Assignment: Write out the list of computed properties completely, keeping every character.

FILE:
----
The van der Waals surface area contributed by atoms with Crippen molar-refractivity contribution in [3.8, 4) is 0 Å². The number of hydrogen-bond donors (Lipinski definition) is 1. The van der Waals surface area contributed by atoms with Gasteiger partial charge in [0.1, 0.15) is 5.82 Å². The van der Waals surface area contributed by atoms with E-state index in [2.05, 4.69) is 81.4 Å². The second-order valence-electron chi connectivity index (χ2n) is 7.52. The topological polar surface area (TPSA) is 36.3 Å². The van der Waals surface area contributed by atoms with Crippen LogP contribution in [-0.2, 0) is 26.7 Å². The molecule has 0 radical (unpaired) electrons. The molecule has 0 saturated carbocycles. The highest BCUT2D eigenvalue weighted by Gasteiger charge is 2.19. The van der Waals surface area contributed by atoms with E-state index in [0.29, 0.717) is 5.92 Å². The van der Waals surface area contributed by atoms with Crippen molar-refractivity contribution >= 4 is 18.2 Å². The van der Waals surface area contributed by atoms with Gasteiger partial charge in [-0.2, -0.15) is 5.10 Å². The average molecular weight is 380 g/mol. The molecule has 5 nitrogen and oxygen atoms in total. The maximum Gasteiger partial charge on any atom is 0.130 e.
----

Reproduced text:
The van der Waals surface area contributed by atoms with Crippen molar-refractivity contribution in [3.8, 4) is 0 Å². The number of hydrogen-bond donors (Lipinski definition) is 1. The van der Waals surface area contributed by atoms with Gasteiger partial charge in [0.1, 0.15) is 5.82 Å². The van der Waals surface area contributed by atoms with E-state index in [2.05, 4.69) is 81.4 Å². The second-order valence-electron chi connectivity index (χ2n) is 7.52. The topological polar surface area (TPSA) is 36.3 Å². The van der Waals surface area contributed by atoms with Crippen LogP contribution in [-0.2, 0) is 26.7 Å². The molecule has 0 radical (unpaired) electrons. The molecule has 0 saturated carbocycles. The highest BCUT2D eigenvalue weighted by Gasteiger charge is 2.19. The van der Waals surface area contributed by atoms with E-state index in [0.29, 0.717) is 5.92 Å². The van der Waals surface area contributed by atoms with Crippen molar-refractivity contribution >= 4 is 18.2 Å². The van der Waals surface area contributed by atoms with Gasteiger partial charge in [-0.2, -0.15) is 5.10 Å². The average molecular weight is 380 g/mol. The molecule has 5 nitrogen and oxygen atoms in total. The maximum Gasteiger partial charge on any atom is 0.130 e.